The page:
trying to break my selective video game border, and I show my best to support a franchise that
had changed the way I approached playing video games. I went from enjoying games to trying to
find absolute adoration in what each individual game can offer. It's why I loved playing the
Dragon Quest games. Each and every single one of them always tried something new, whether it
was marriage in V, or the classes of III, all of these games stand out on their own while still
being a Dragon Quest games. These games are truly special, and I really wonder why I looked
over Dragon Quest.

 

Dragon Quest helped me broaden my horizon of gaming, because of how different it was from most
games and how each game [Dragon Quest and most other games] is always a unique experience.

 

That is how much Dragon Quest means to me, and that is what Dragon Quest means to me.

---------------------------------------

Megalosaro:


Not really a simple question. I've been a Dragon Quest fan for so long that it doesn't mean the
same thing to me now that it did when I first started playing.

I was a kid when I first started the series. I didn't really know much about anything back then.
But the stories of each game taught me a lot. The characters exemplify very real themes: doing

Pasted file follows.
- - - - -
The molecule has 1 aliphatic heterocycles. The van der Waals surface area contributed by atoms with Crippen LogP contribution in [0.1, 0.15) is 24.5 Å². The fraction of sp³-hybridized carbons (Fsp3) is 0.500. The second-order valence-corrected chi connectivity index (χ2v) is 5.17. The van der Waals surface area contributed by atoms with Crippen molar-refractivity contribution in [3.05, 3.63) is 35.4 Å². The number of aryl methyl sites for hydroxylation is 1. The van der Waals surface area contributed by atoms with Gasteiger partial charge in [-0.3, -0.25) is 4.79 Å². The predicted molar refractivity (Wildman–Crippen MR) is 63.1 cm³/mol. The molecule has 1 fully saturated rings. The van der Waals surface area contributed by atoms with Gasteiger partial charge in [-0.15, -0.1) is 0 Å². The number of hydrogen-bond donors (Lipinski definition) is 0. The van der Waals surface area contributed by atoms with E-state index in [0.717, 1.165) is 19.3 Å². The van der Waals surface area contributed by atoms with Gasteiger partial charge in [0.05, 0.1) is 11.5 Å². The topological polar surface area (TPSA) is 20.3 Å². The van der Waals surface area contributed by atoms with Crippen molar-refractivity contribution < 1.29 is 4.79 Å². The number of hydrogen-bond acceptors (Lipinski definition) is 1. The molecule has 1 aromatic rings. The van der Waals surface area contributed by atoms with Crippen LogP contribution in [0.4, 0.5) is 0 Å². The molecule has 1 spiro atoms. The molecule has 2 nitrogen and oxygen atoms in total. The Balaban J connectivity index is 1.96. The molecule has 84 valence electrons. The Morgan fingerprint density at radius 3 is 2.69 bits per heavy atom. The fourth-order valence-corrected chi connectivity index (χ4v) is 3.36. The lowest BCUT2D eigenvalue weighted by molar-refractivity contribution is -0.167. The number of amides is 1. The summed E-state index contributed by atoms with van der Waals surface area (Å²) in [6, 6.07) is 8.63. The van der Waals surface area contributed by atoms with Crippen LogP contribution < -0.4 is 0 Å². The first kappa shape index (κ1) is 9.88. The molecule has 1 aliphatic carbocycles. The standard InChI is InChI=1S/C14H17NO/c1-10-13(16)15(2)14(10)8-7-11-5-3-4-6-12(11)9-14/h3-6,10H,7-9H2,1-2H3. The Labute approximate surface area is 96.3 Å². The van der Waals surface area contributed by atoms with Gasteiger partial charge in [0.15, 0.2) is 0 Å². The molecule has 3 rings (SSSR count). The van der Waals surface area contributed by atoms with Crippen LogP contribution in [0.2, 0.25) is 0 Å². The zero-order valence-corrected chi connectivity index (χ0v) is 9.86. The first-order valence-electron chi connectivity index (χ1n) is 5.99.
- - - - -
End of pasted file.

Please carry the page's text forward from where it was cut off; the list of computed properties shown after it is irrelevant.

good for the sake of doing good, loyality, unwavering bravery. Some would say that these games
are too simple, but for me I always looked up to their mythic portrayal of right and wrong.

As an adult, I relish these games because of that. The moral ambiguities that arise from
dealing with the adult world are tiring, so it is relaxing to go back and experience something
so innocent and pure. I am glad that Dragon Quest has never abandoned that tenant.

Furthermore, my appreciation for the Dragon Quest series has shaped my aesthetic tastes. I
doubt I would have learned, piano if it weren't for Sugiyama's music, for example.


---------------------------------------

Deforestater:

DRagon Quest is a safe haven for when I want to experience a fun game and fun characters.
Dragon Quest IV is my favorite because you get to know your party before you get the hero

-----------------------------------------

Sneers:

"What does Dragon Quest mean to you?"

 Well this will take awhile I hope you are sitting down, and are comfortable. Dragon Quest to
me is not just any old game, it is my childhood to my adult life. It all started when I had a
subscription to Nintendo's Fan Club before Nintendo Power came out. On release of Nintendo's
first Nintendo Power magazine which came with the Nintendo Fan Club subscription, I was sent a
copy of Dragon Warrior. Now at the time I wasn't really into RPGs, but was starting to get